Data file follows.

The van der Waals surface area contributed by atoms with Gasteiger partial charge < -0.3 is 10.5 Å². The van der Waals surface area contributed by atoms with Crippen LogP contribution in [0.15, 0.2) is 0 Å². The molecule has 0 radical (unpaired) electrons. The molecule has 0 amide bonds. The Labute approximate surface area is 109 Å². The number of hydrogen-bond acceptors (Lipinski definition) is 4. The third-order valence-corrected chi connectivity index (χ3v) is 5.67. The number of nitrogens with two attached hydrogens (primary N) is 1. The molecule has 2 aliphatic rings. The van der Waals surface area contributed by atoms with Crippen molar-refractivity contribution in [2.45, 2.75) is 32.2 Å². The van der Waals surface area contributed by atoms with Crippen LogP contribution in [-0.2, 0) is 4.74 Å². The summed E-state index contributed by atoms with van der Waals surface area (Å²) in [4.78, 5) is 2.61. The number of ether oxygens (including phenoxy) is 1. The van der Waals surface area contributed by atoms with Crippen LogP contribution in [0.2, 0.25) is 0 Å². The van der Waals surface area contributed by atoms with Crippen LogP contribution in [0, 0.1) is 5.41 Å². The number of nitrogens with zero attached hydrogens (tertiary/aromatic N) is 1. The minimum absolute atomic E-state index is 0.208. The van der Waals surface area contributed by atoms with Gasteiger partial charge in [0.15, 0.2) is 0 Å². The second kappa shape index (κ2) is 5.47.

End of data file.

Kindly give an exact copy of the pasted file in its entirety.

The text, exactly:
The van der Waals surface area contributed by atoms with Gasteiger partial charge < -0.3 is 10.5 Å². The van der Waals surface area contributed by atoms with Crippen LogP contribution in [0.15, 0.2) is 0 Å². The molecule has 0 radical (unpaired) electrons. The molecule has 0 amide bonds. The Labute approximate surface area is 109 Å². The number of hydrogen-bond acceptors (Lipinski definition) is 4. The third-order valence-corrected chi connectivity index (χ3v) is 5.67. The number of nitrogens with two attached hydrogens (primary N) is 1. The molecule has 2 aliphatic rings. The van der Waals surface area contributed by atoms with Crippen molar-refractivity contribution in [2.45, 2.75) is 32.2 Å². The van der Waals surface area contributed by atoms with Crippen LogP contribution in [-0.2, 0) is 4.74 Å². The summed E-state index contributed by atoms with van der Waals surface area (Å²) in [4.78, 5) is 2.61. The number of ether oxygens (including phenoxy) is 1. The van der Waals surface area contributed by atoms with Crippen LogP contribution in [0.2, 0.25) is 0 Å². The van der Waals surface area contributed by atoms with Crippen LogP contribution in [0, 0.1) is 5.41 Å². The number of nitrogens with zero attached hydrogens (tertiary/aromatic N) is 1. The minimum absolute atomic E-state index is 0.208. The van der Waals surface area contributed by atoms with Gasteiger partial charge in [0.15, 0.2) is 0 Å². The second kappa shape index (κ2) is 5.47.